Kiss Him Not Me (I’ll never not find that title funny) is about otaku highschooler Kae Serinuma. She’s well-liked but has a dark secret – she’s into BL (aka boy’s love/yaoi) and ships her male classmates with each other. When her favourite anime character dies she spirals into a depression and loses a dramatic load of weight (OK, questionable start) – then when she returns to school she’s absolutely beautiful and all the guys (and a girl – we are progressive) want to date her. Cue a love pentagon that will just have you dying on the floor. Having watched it with two other girls though, we all agreed that the only acceptable choice for Serinuma was Mutsumi-senpai. Just watch this if you’re feeling down – you’ll thank me for it.
Kids on the Slope
Another series I covered on the blog many years ago (2013)! Do I need to say anything else other than this is directed by Shinichiro Watanabe (Cowboy Bebop, Carole & Tuesday) and has a god-tier soundtrack by Yoko Kanno (Cowboy Bebop, Wolf’s Rain) to convince you that Kids on the Slope is an artistic masterpiece? Watching it is much more of a creative experience than a simple anime-watching session.
Set in a small seaside town in Kyushu in the 1960s, an unlikely friendship forms between the withdrawn newcomer Kaoru and notorious bad boy Sentaro who form a jazz band in a record store basement. This is another ‘growing up’ series in the same vein as From the New World (though not quite as ‘oh God, my heart’) – complicated relationships, friends falling out and making up, overcoming great personal challenges. And it’s all done against a stunning backdrop with intricately-animated musicians. If you haven’t watched it before, please rectify that asap.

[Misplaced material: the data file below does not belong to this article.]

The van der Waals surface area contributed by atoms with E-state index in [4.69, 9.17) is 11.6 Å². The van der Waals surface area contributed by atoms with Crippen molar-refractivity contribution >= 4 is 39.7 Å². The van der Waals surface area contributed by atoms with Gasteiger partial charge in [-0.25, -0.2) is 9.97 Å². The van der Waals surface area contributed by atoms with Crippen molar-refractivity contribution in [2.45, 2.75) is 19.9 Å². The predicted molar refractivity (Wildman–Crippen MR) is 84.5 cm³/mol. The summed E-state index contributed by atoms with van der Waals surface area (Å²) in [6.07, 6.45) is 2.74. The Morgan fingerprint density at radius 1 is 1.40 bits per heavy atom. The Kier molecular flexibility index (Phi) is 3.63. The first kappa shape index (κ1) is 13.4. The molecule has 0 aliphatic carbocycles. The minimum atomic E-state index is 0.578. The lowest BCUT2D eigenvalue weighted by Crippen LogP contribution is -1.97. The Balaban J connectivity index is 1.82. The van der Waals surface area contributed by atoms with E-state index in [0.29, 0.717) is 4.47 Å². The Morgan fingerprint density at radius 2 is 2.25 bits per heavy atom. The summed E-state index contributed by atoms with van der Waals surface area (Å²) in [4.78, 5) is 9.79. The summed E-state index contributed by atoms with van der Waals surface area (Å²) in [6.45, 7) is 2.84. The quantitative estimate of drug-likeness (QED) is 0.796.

Last in the grid is another ‘inject that feel-good rom com nonsense into my veins’ material. Maid-Sama! (or The Class President is a Maid) is so good because it does everything that works in its genre so well. The manga series ended in 2013 and the original anime aired in 2010 and even to this day there’s still plenty of ‘where’s season 2?’ blogs, so clearly I’m not the only one who enjoyed it and will happily watch it over and over again when I need cheering up. And of course I reviewed it back in 2016.
The premise isn’t exactly revolutionary – student council president Misaki Ayuzawa comes across as strict and intimidating but has an embarrassing secret – she works part-time in a maid cafe to help her family pay the bills. When the most popular boy in school, Takumi Usui, discovers her secret he could either destroy her reputation or use this blackmail opportunity to his advantage. What Maid-Sama! does so well is balance the comedy, genuine drama, sugary chibi character segues and gets you so invested in these characters. And of course everyone loves Usui – this is not up for debate.
Well, there we go, that’s nine mini anime reviews in one. Not bad after a year’s hiatus!
So what does this grid say about me?
- I require feels and hilarity in equal measure
- An excellent soundtrack completes an anime for me
- I have a weakness for dark-haired moody/deep-voiced guys in anime – doubly so if they have an eyepatch